• creating Google gadgets for individual Guardian sections
  • an iPhone app alerting users to Guardian events and helping them find their way their with Google maps

Idea-inspiring stuff.

Full post at this link…

PDA: Chris Anderson on free vs freemium

Kevin Anderson has a nice round-up of US Wired’s editor Chris Anderson’s recent trip to the Guardian’s office, during which the author of soon to be released book ‘Free’, gave his views on charging for online news.

Publishers will need to grow their offerings and should look at building communities around content, according to Chris Anderson.

“One of Wired’s sister publications at Condé Nast, Golf Digest, is thinking about creating a club tied to the magazine. Members could get exclusive lessons or discounted access to courses. Thinking out loud, Anderson said: ‘If Wired was a club, what would that entail?’,” reports PDA.

Anderson also believes people are more likely to pay for relevance than quality.

Full post at this link…

Fallout from Jarvis’ ‘perfection vs beta culture’ post

Jay Rosen, said that yesterday’s New York Times’ piece on the ‘truth-be-damned approach’ of Tech blogging ‘did not bother’ him.

Not so for fellow NY journalism professor, Jeff Jarvis. His Buzzmachine post on ‘Product v. process journalism: The myth of perfection v. beta culture’ is currently doing the link rounds and has sparked a number of debates. For example:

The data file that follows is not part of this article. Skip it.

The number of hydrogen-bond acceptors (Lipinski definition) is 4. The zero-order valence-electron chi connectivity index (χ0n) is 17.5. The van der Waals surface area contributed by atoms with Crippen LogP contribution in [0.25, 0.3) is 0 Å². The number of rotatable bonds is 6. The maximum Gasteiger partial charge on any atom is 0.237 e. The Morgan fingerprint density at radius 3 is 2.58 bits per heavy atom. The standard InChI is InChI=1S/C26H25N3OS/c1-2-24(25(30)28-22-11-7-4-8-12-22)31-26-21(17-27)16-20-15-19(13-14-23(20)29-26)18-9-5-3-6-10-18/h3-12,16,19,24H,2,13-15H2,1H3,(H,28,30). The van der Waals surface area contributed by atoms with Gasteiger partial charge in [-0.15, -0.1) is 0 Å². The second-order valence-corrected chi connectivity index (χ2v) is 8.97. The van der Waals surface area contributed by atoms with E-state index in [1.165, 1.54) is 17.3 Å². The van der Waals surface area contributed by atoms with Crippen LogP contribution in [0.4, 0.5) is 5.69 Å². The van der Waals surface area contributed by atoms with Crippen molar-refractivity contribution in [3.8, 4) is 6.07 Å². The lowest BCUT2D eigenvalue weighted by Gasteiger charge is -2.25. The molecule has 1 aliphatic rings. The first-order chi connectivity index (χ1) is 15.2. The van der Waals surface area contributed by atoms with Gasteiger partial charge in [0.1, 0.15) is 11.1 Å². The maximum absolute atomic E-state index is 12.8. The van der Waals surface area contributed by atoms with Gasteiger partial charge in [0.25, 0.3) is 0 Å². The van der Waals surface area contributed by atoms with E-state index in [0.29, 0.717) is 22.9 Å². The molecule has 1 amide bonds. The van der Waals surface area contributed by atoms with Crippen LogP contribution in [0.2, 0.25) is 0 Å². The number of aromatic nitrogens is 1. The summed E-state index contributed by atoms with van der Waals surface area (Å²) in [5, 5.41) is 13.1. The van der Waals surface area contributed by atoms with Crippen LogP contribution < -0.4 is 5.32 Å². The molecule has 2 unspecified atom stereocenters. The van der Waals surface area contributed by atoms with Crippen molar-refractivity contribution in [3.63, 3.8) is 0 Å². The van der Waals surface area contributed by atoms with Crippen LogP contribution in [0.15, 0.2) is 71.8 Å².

• A Twitter row between Jarvis and the editor of the Sunday Business section of New York Times, Tim O’Brien: Blogger here; MSM here.
  • A response from the Guardian’s Tech editor Charles Arthur, in regards to a criticism of UK tech reporting. One commenter, Wessell van Rensberg, remarked underneath Jarvis’ post: “I live in the UK and the Guardian’s weekly tech edition is paltry in terms of its tech coverage. Both in terms of scope and quality.”

Arthur responds:

“Flattered, I’m sure. Haven’t noticed your name in the letters pointing out what you think we should be covering; don’t know if you’ve commented on our many blogs (Tech, Games, PDA) that cover tech. We do have lots of insightful commenters (which I think is what you mean instead of ‘commentators’.)

“Hard to know quite what you want. For instance: TCrunch says Apple is going to buy Twitter. As soon as possible I point out, on the Guardian blog, why that’s absolutely not happening. It turns out it isn’t happening. Which is more useful?

“And I’ll also point out that when TCrunch does get it wrong, such as on Last.fm ‘passing data to the RIAA’ – a story denied by all sides, where it would be illegal for Last to pass the data (UK data protection act forbids) – TC deletes comments pointing that out. Do you really trust it?”

Now, might there be room for a response on that point? Come on, TechCrunch fight your corner!

Journalism.co.uk is quite enjoying its ringside view, but – on a side point – is there a neater way of viewing Twitter debates, than the links suggested by Jay Rosen?